My trip to the 2017 FIBO Expo in Cologne, Germany, was full of firsts. It was my first time in Europe and it was my first international expo. It was also my first time training with Animal’s Roman Fritz. Thinking back, that training session was probably the part of my trip I was most nervous about, and with good reason.
Let me tell you, training with a respected IFBB pro bodybuilder is a world of difference from training with your local gym buddy. But even other IFBB pros have told me Roman is one of the most intense guys they’ve ever met. And best (or worst) of all, I’d be training on Roman’s home turf in Germany.
Since the first workout wasn’t legs, I wasn’t going to worry—too much. With the exception of a few “filler sets” of calves—Roman’s choice, since he was trying to bring them up—this was a full-on upper-body assault, and I knew from the opening reps that this was the real deal. But, there was no way I was backing out.
Chasing The Pain with Roman Fritz and Vincenzo Masone
Watch the video: 16:13
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Simply Brutal at Simply Fit
Roman and I took the local bus to Simply Fit Gym in Cologne. I was anticipating that we’d train shoulders and some chest, but Roman had different plans. Upon arriving at the gym, Roman told me we’d train chest, after warming up with a little back—since it’s the antagonist to chest—and calves. Then, we’d crush chest…and finish off with shoulders later that same night.
Because I was still jet-lagged and because I knew I would need to dig extra-deep today, a pre-workout was a must. I alternate between Animal Fury with Animal Rage for three months at a time, then go without a pre-workout for a month to ensure my tolerance isn’t shot. Aside from that, my stack was the norm for a long, heavy workout: a scoop of aminos and 30-50 grams of Universal Carbo Plus. I knew I was going to be tested to my limit, so fueling up strategically was a no-brainer.
Roman’s philosophy is to train two or three body parts per workout, twice daily. That may sound like a crazy amount of work to cram into a single day, and he’s heard that response plenty of times, but he doesn’t care.
“People will say, ‘That’s a lot of volume. You’re starting out with calves, then you go into back, then the third exercise is chest.’ What I say to that is if you’re eating enough, and you’re sleeping enough, trust me, there is nothing that will break you down or overtax you in a way that you can’t build muscle,” he says. “Fuck overtraining. Bring the pain. Go for it.”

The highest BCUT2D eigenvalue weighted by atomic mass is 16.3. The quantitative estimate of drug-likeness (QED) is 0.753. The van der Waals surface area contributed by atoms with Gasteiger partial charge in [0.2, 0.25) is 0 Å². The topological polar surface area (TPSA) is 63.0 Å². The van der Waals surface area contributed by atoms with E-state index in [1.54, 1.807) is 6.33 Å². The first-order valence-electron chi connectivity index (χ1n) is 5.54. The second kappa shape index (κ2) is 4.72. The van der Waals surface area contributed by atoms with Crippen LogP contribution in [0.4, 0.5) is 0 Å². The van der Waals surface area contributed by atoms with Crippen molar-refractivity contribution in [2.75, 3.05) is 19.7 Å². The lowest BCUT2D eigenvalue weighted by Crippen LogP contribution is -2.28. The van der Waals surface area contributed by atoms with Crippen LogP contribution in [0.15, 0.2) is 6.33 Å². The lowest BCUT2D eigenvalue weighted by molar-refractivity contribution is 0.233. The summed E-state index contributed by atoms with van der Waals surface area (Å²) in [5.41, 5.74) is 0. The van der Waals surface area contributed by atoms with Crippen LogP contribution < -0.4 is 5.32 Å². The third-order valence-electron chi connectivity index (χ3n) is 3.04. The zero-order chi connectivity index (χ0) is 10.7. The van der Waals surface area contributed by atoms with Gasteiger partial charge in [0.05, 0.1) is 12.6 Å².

Roman Fritz’s “Chase the Pain” Chest Workout
Superset: 5 sets, same weight on all working sets.
Close-Grip Lat Pull-down
10-15 reps, rest as necessary to meet rep range
Seated Calf Raise
10-15 reps, rest as necessary to meet rep range
Incline Dumbbell Press
1 set to failure at around 15 reps, then 9 more sets with same weight to failure
Superset: 5 sets
20 reps, rest as necessary to meet rep range
10-20 reps, rest as necessary to meet rep range
Bent-Arm Dumbbell Pullover
5 sets of 12 reps, same weight on all working sets, rest as necessary to meet rep range on final sets
5 sets to failure, bodyweight only
Note: Begin workout with warmup/specialization work. Warmup sets as necessary. Only working sets listed.
Chase the Pain, Find the Pain, Befriend the Pain
I live for training sessions like this. When Roman screamed at me, it felt like he could wake the dead. But even with that voice in my ear, throughout the workout I had to work to mentally push past the pain I was experiencing. 10 sets of dumbbell bench, then 5 supersets of high-rep flyes and bench press—that’s more than most people do in a week. At that point, I remember thinking—hoping—the workout was nearly over. I was wrong.
Roman had saved the best for last. He took me through one of his favorite chest exercises: the dumbbell pull-over. Not only does it effectively work out your chest and back, it also improves your flexibility in the upper spine and shoulders. The important things to keep in mind with the dumbbell pull-over are: have your head and waist below the bench, take deep breaths with the stretch, and keep focused. Of course, it also helps to have a pro push you through that last rep—or those last 5, as it ended up being. Not wanting the dumbbell to knock out my teeth was also motivating.
So, what does it take to improve? I traveled halfway around the world for the answer: you have to chase the pain. And when you catch it, you have to push past it. Improvement happens in the extra reps, the extra set you didn’t think you could make. I know this will not be the last time I train with the kind of intensity I experienced in Cologne. Hopefully, I’ll be able to return the favor one day and train Roman here in Long Island.